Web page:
Many are unaware that there is a Malaysian Space Agency, a part of the Dept of Islamic Development Malaysia. (Aside: “Islamic Development” exists in the same universe as “dry water”). This “space agency” wrestled with the greatest problem facing a then-upcoming space flight on which a Malay Muslim would be given a free ride at America’s expense using America/Western know-how & technology.

The problem, How to face Mecca from outer space?

That question, yes, that question, was the priority to this “space agency.”

The result, A Guideline of Performing Ibadah at the International Space Station (ISS), which concludes, “It is hoped that this guideline could assist the Muslim Astronaut to ensure the success of the mission and at the same time attaining the redha (pleasure) of Allah SWT.”

Get that? The purpose of this nonsensical “guideline” (giggle) is to help the Muslim “ensure the success of the mission.”

This pdf guideline is found here,

This guideline also gives instruction on how to handle death in space. In case the deceased cannot “be brought to Earth for normal funeral process,” then “the deceased should be buried in space with a simple funeral process.”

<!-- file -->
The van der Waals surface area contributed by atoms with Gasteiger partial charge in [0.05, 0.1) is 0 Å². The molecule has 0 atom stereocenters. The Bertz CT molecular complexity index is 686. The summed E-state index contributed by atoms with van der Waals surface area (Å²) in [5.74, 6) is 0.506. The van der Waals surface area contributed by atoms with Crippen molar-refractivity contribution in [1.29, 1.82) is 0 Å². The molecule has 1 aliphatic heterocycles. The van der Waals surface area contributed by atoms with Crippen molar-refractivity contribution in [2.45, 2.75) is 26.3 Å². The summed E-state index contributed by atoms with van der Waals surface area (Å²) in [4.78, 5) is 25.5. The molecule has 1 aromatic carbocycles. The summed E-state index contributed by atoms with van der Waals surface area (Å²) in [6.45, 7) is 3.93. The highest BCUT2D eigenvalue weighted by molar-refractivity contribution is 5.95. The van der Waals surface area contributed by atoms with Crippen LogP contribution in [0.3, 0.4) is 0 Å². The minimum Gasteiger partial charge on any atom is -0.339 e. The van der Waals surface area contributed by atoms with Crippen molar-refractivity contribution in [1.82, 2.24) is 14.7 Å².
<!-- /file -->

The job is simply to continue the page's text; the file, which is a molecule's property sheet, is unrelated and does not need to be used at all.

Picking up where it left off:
Whew! A load off everyone’s mind. Leave it to the Muslim to come up with the really, really penetrating questions facing us all.

Except, how is one “buried” in space?

    UnCivilServant in reply to fscarn. | February 12, 2021 at 12:46 pm

    Likely the same way someone is ‘buried’ at sea – wrapped in a shroud and tossed off the ship before their putrefaction leads to pestilence among the cramped confines of the craft.

      Except decay, purification, only occurs in the presence of oxygen. No oxygen, no decay. Meaning the body “buried” in space lasts forever.

      This is a major concern with any manned flight, the possibility of death in space, for example, when doing a repair to the ISS and the body can’t be retrieved yet is still “there” next to the ISS.

      It was a major, major concern during the Apollo 13 mishap (1970),

      Tom Stanford is a retired American astronaut. I one heard him recount a story about Gemini IX which he flew with Gene Cernan. Cernan was scheduled to do a spacewalk during the mission (it was the second spacewalk by an American astronaut). Stanford – who was the mission commander – was summoned by NASA management to a private meeting without Cernan present. Stafford was told by NASA that if Cernan died during the spacewalk – which was a very real possibility – then Stafford had to bring the body back.